London, UK (2007)
The BFI is conceived as a rehearsal for their ultimate goal: a new national film centre in London.
The venue formerly known as the National Film Theatre reopened to the public on 14 March 2007 as BFI Southbank. The venue is nestled underneath Waterloo Bridge, having expanded into the former Museum of the Moving Image.
As part of the £5 million refurbishment, Adjaye Associates was invited to design the Mediatheque — a viewing lounge where members of the public can instantly access the British Film Institute’s unparalleled archive. The collection includes more than 250,000 international films and over half a million television programs which could previously only be accessed on request or at special screenings.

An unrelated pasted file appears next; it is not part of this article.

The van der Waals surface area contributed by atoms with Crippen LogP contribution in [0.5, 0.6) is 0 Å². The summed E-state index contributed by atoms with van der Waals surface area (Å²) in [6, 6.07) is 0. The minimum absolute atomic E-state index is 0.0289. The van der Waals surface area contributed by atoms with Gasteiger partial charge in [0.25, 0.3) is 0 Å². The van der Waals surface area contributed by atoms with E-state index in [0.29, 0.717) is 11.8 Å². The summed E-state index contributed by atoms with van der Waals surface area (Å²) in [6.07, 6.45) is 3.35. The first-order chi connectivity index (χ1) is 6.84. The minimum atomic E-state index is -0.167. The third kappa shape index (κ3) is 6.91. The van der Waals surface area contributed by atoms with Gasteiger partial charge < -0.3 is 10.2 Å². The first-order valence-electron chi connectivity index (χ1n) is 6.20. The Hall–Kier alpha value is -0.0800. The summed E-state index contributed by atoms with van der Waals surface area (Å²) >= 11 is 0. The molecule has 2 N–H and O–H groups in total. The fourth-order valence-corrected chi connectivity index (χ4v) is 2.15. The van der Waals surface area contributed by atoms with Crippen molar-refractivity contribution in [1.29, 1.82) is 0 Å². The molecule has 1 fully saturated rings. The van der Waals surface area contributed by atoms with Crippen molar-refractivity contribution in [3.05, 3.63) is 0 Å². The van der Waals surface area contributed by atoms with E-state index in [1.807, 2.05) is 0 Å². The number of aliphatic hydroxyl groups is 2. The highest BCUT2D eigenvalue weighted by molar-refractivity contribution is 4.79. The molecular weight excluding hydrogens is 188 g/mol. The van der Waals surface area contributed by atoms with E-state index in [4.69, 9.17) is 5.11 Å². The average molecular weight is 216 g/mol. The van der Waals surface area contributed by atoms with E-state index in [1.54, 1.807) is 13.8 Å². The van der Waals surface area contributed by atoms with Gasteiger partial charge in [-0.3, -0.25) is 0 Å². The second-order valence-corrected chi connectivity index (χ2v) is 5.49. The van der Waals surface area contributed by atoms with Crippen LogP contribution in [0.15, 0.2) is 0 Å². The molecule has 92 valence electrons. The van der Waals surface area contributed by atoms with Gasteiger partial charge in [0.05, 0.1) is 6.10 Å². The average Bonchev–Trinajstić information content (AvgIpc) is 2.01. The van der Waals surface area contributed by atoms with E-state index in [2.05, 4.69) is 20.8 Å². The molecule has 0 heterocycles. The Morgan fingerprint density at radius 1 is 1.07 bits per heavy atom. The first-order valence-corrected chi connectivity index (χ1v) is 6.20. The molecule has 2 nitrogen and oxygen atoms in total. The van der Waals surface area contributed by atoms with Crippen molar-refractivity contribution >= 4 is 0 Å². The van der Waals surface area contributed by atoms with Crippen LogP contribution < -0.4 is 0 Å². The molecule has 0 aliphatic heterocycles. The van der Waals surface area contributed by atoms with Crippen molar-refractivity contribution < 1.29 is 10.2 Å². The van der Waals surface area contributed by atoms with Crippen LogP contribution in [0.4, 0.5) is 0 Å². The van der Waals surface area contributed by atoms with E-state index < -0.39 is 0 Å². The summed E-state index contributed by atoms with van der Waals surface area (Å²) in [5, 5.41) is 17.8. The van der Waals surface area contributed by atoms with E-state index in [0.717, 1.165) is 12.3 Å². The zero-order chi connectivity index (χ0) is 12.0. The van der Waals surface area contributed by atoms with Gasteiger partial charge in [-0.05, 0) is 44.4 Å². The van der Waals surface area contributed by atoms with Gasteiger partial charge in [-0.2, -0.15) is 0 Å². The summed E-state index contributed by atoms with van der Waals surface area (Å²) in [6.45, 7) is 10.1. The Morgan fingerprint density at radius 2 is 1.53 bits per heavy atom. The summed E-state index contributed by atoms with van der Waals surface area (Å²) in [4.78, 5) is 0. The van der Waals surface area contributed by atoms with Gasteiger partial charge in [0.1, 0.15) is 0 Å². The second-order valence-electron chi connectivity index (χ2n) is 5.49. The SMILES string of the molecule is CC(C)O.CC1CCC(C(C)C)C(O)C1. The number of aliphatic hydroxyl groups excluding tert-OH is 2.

When the Mediatheque opened only “a fraction” of the available material had been digitised. 14 articulated plasma screens set in comfortable booths serve as relaxing viewing stations where visitors can be immersed in the world’s greatest and most diverse collection of film and television footage. The space features a dark, woven vinyl floor and bespoke furniture. The aluminium honeycomb panel faced with translucent polycarbonate is backlit to lend a soft, diffused light. The directors of the BFI perceive the new building as a rehearsal for their ultimate goal: a new national film Centre in London.